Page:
Both the image above and the table below - using an example domain called mydnsexample.com - provide additional guidance for adapting certain values (such as the Hostname) into Cloudflare's system. Other DNS nuances and problematic scenarios that you may encounter are also explained in detail. Generally, the bolded-in-blue-text within the table can be copied-and-pasted for each field, unless it is noted otherwise (such as the DKIM value, which is unique for every Mailgun domain). 

    Field Enter
    Type

    TXT

    Notes:

    • N/A
    Name

    pic._domainkey
    (or, one of several other values such as krs._domainkey, smtp._domainkey, or mailo._domainkey)

    Notes:

    • Your Hostname could be one among a range of other values:
      • krs._domainkey
      • smtp._domainkey
      • mailo._domainkey
      • etc. As such, only use the value Mailgun has assigned for your domain.
    • The text "pic._domainkey", without the root domain (e.g. mydnsexample.com) suffixed, is used to represent a subdomain (e.g. pic._domainkey.mydnsexample.com) within Cloudflare. This is why you'll use the shorter value instead of the longer value seen within the Mailgun Control Panel. (As a note, once the text for the Hostname is entered, you'll notice the dynamically generated text above the Hostname textbox reflects the longer value from the Mailgun Control Panel).
    TTL

    5 min

    Notes:

    • 5 min (300 seconds) usually will lead to a swift verification of the record.
    • However, you may set this field to a different value based on your needs. 
    Content

    k=rsa; p=MIGfMA0GCSqGSIb3DQEBAQUA
    A4GNADCBiRgK1eQ/xth8dqLiuzqwmNBI+
    TPmpq71Yka2ZNh7Iws8gsbqEGvRmT5KT
    mZcXwW9BOK8emkBacGxINayXbeg2K2J
    0J0WrTFJvRXZnykmDpLzhpSAyeValF6jFF
    p8cUFyNmCAUnjwIDAQAB
    (your domain's value certainly will be different)

    Notes:

    • Within Mailgun, you can create either a 1024- or 2048-bit DKIM key.
      • However, not all DNS providers support 2048-bit DKIM keys. Further, some providers who do support 2048-bit DKIM keys require splitting a key over 2 records (due to a 255 byte character limit associated with the value of the DKIM).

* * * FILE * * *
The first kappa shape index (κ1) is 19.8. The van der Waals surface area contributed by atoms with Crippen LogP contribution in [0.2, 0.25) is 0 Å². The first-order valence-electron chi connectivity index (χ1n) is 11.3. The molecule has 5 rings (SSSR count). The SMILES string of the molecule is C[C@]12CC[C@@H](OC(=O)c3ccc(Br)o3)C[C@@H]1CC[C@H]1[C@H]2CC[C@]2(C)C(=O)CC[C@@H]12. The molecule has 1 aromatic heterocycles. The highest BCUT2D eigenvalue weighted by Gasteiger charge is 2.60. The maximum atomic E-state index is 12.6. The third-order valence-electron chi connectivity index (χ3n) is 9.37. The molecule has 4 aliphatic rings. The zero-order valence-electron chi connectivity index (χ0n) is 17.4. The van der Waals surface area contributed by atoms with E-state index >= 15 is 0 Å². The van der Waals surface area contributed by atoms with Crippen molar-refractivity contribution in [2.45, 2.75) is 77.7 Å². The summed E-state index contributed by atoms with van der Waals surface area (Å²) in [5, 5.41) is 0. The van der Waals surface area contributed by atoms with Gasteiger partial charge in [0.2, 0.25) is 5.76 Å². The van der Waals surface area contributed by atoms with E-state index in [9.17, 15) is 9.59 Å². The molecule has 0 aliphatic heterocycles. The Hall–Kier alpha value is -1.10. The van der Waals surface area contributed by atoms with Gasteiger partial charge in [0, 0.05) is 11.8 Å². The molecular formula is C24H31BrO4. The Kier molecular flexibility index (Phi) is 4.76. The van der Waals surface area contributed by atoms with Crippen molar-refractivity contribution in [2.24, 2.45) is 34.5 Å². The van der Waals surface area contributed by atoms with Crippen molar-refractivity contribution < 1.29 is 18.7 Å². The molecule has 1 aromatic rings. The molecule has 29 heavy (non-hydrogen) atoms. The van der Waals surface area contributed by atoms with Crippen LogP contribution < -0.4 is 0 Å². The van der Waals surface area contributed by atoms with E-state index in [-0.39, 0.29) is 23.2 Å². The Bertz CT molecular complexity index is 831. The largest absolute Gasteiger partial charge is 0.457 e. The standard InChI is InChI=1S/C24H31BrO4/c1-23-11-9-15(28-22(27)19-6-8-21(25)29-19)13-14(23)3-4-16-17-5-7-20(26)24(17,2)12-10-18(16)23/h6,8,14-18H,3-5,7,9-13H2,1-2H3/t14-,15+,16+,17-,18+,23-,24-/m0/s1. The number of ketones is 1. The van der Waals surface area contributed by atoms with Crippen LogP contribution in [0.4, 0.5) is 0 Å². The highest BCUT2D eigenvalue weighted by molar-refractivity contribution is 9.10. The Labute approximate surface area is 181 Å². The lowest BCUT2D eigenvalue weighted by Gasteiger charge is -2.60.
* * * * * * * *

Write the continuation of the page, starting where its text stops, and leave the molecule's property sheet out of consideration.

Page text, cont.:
• Cloudflare does support 2048-bit DKIM keys.

      • Further, Cloudflare allows you to enter the full 2048-bit DKIM key into the Data field, and they will split the key into 2 records automatically on your behalf.
      • Manually splitting a 2048-bit DKIM key over two records generally can be performed by following the main steps of this article.
      • However, the DNS provider themselves will be the best resource for any assistance needed with this more uncommon, advanced DNS configuration.
    • v=dkim1 is not used in our records since dkim1 is the only version that exists at this time.

     

    Configuring a subdomain with the DKIM record

    Cloudflare.05.ConfigureDKIM(Subdomain).png

    Within your Cloudflare Control Panel, enter the DKIM record information that is displayed in your Mailgun Control Panel. (In the Mailgun Control Panel, you'll click on the Sending option followed by the Domain settings suboption found within in the left-hand navigation pane, and then click on the DNS records tab).

    Both the image above and the table below - using an example subdomain called mg.mydnsexample.com - provide additional guidance for adapting certain values (such as the Hostname) into Cloudflare's system. Other DNS nuances and problematic scenarios that you may encounter are also explained in detail. Generally, the bolded-in-blue-text within the table can be copied-and-pasted for each field, unless it is noted otherwise (such as the DKIM value, which is unique for every Mailgun domain). 

    Field Enter
    Type

    TXT

    Notes:

    • N/A
    Name

    pic._domainkey.mg
    (or, one of several other values such as krs._domainkey.mg, smtp._domainkey.mg, or mailo._domainkey.mg)

    Notes:

    • Your Hostname could be one among a range of other values:
      • krs._domainkey.mg
      • smtp._domainkey.mg
      • mailo._domainkey.mg
      • etc. As such, only use the value Mailgun has assigned for your domain.
    • The text "pic._domainkey.mg", without the root domain (e.g. mydnsexample.com) suffixed, is used to represent a subdomain (e.g. pic._domainkey.mg.mydnsexample.com) within Cloudflare. This is why you'll use the shorter value instead of the longer value seen within the Mailgun Control Panel. (As a note, once the text for the Hostname is entered, you'll notice the dynamically generated text above the Hostname textbox reflects the longer value from the Mailgun Control Panel).
    TTL

    5 min

    Notes: